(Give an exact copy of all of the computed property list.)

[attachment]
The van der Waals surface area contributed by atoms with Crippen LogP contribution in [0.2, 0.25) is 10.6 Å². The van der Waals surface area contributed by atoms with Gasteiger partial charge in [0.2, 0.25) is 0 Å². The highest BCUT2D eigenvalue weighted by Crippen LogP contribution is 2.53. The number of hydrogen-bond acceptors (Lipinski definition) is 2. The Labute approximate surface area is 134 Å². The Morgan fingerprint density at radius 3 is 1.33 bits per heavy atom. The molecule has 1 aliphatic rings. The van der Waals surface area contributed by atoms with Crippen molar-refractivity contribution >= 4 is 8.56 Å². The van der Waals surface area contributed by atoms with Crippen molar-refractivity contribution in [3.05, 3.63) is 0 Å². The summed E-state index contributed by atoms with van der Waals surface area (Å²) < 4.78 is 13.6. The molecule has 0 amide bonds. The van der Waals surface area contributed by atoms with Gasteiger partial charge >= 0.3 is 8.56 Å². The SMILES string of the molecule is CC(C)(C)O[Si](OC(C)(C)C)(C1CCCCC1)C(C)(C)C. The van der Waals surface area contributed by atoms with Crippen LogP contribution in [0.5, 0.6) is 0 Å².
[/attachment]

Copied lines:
The van der Waals surface area contributed by atoms with Crippen LogP contribution in [0.2, 0.25) is 10.6 Å². The van der Waals surface area contributed by atoms with Gasteiger partial charge in [0.2, 0.25) is 0 Å². The highest BCUT2D eigenvalue weighted by Crippen LogP contribution is 2.53. The number of hydrogen-bond acceptors (Lipinski definition) is 2. The Labute approximate surface area is 134 Å². The Morgan fingerprint density at radius 3 is 1.33 bits per heavy atom. The molecule has 1 aliphatic rings. The van der Waals surface area contributed by atoms with Crippen molar-refractivity contribution >= 4 is 8.56 Å². The van der Waals surface area contributed by atoms with Crippen molar-refractivity contribution in [3.05, 3.63) is 0 Å². The summed E-state index contributed by atoms with van der Waals surface area (Å²) < 4.78 is 13.6. The molecule has 0 amide bonds. The van der Waals surface area contributed by atoms with Gasteiger partial charge >= 0.3 is 8.56 Å². The SMILES string of the molecule is CC(C)(C)O[Si](OC(C)(C)C)(C1CCCCC1)C(C)(C)C. The van der Waals surface area contributed by atoms with Crippen LogP contribution in [0.5, 0.6) is 0 Å².